Spatial and temporal pattern of expression of the cellular retinoic acid-binding protein and the cellular retinol-binding protein during mouse embryogenesis

A. V. Perez-Castro, L. E. Toth-Rogler, L. N. Wei, M. C. Nguyen-Huu

Research output: Contribution to journalArticle

98 Scopus citations

Abstract

Retinol (vitamin A) and retinoic acid are potent teratogens and also represent good candidates for normal morphogens during development. Their actions may be mediated by the cellular retinoic acid-binding protein (CRABP) and the cellular retinol-binding protein (CRBP). As a step towards understanding the possible function for CRABP and CRBP in morphogenesis, we have used in situ hybridization to analyze their expression during mouse development. Both CRABP and CRBP transcripts were detected at embryonic days 9.5-14.5. (i) In the nervous system, CRABP transcripts were found in the mantle layer of the dorsal spinal cord and hindbrain and in the marginal layer of the midbrain, whereas CRBP transcripts were found in the ependymal and mantle layer of the ventral spinal cord and of the forebrain as well as in the spinal nerves and the roof plate of the spinal cord. (ii) In the eye, CRABP is expressed in the retinal layer, and CRBP is expressed in both retinal and pigmented layers. (iii) In the craniofacial region, CRABP transcripts were found in the mesenchyme of the frontonasal mass and mandible, while CRBP transcripts were found in the mesenchyme of the nasolachrymal duct and surrounding the auditory vesicle. Two general conclusions can be made. First, all of the tissues that are known to be teratogenic targets of retinoic acid and retinol also express CRABP and CRBP transcripts. Second, the specific expression of CRABP and CRBP in numerous developing tissues indicates that these proteins may perform specific functions during morphogenesis of a broad variety of embryonic structures.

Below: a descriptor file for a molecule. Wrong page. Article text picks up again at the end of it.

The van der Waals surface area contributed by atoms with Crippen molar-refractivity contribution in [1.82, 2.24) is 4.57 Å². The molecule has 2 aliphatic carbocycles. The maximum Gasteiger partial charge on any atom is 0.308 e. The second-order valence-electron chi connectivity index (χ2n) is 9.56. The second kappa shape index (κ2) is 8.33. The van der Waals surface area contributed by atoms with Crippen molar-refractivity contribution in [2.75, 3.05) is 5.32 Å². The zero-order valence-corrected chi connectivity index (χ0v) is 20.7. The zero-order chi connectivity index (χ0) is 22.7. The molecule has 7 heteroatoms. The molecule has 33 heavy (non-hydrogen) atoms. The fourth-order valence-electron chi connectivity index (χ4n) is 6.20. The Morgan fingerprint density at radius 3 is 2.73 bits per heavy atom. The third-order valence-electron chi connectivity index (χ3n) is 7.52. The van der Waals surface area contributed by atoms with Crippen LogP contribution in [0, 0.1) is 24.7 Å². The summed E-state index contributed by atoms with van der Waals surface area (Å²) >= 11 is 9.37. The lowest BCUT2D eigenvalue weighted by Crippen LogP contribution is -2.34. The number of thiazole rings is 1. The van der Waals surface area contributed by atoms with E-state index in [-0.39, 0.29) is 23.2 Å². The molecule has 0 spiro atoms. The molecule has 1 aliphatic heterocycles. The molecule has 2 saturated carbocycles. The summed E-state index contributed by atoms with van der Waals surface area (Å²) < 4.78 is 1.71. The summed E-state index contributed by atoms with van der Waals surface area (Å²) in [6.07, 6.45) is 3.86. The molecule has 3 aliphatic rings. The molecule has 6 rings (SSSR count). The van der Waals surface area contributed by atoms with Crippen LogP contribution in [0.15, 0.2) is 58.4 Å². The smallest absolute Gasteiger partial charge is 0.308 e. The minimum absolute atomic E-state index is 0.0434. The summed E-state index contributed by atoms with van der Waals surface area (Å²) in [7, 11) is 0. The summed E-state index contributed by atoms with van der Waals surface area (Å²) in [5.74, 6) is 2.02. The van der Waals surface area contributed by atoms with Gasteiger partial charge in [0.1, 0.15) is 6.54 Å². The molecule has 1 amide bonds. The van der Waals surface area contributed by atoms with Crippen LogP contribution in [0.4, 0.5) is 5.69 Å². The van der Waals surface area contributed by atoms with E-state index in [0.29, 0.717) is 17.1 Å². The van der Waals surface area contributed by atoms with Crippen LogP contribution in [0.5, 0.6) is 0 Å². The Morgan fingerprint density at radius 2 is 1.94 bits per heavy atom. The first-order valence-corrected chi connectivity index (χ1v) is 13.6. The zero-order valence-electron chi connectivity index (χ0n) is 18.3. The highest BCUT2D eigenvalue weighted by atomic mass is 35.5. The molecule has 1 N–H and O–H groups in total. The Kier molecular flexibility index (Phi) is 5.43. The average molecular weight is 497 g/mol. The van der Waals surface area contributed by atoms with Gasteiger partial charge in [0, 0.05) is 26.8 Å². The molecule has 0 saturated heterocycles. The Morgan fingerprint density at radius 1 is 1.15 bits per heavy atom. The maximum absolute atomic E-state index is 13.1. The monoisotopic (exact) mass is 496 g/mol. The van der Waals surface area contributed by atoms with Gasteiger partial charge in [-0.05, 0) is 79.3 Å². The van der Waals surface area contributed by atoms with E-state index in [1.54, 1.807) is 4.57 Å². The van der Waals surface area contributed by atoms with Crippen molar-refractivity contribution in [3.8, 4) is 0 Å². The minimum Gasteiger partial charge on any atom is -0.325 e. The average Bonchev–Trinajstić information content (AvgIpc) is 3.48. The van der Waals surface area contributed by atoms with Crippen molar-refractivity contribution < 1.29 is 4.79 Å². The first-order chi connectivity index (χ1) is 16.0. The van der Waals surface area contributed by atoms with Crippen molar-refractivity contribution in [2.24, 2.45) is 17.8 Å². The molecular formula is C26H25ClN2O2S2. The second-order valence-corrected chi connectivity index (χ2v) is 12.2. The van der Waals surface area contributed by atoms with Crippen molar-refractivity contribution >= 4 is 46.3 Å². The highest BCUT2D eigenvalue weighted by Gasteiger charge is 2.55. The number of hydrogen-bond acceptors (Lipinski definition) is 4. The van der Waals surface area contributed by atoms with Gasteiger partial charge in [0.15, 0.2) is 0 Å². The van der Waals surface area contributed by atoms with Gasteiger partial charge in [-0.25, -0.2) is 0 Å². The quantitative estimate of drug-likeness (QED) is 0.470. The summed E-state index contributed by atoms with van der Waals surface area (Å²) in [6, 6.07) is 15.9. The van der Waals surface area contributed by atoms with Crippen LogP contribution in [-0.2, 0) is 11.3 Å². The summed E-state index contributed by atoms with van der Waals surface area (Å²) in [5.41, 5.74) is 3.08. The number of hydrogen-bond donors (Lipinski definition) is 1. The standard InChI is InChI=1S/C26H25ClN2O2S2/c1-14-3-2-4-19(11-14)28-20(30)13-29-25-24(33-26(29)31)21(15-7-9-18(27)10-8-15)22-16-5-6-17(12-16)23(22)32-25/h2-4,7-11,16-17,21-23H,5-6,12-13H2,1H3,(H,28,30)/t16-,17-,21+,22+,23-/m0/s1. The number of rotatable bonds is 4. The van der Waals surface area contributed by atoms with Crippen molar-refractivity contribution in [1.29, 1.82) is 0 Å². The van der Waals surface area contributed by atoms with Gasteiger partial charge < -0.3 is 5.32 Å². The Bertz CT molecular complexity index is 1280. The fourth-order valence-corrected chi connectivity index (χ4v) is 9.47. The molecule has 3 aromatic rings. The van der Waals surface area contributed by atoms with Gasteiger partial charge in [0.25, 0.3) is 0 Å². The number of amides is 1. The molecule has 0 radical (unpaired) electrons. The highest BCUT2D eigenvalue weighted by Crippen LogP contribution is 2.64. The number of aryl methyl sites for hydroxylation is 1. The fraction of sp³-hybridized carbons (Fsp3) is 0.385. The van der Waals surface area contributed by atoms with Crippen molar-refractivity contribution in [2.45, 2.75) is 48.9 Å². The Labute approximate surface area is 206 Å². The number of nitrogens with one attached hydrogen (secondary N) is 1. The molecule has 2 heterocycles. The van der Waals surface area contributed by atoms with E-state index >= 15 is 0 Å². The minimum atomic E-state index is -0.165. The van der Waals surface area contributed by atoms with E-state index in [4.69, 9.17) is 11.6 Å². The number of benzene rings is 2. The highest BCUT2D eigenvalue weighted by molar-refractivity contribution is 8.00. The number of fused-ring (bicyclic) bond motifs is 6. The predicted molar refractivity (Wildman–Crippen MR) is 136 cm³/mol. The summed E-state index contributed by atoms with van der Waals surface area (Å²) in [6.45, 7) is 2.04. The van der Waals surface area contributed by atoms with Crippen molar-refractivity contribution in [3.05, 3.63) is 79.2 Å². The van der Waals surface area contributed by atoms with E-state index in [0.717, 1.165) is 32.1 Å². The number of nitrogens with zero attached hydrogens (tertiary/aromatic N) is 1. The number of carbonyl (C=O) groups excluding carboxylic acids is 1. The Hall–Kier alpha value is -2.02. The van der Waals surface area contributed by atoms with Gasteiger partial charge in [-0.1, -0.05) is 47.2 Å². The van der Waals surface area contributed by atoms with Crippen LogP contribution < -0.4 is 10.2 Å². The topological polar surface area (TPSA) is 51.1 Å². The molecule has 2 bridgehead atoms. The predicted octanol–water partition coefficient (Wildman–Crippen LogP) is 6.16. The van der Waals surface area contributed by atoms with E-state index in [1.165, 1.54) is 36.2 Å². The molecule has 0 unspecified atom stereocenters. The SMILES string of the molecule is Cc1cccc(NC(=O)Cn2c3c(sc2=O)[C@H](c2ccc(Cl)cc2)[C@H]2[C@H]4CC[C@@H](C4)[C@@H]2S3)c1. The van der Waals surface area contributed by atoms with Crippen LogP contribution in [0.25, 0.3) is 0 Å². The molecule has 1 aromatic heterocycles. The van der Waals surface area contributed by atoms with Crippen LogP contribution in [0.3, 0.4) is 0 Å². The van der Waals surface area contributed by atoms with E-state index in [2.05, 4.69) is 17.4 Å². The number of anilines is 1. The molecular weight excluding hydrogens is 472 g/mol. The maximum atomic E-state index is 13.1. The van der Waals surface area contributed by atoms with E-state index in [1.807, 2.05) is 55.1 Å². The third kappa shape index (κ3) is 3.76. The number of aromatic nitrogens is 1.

Original languageEnglish (US)
Pages (from-to)8813-8817
Number of pages5
JournalProceedings of the National Academy of Sciences of the United States of America
Volume86
Issue number22
DOIs
StatePublished - 1989

Keywords

  • central nervous system
  • in situ hybridization
  • mammalian development
  • vitamin A

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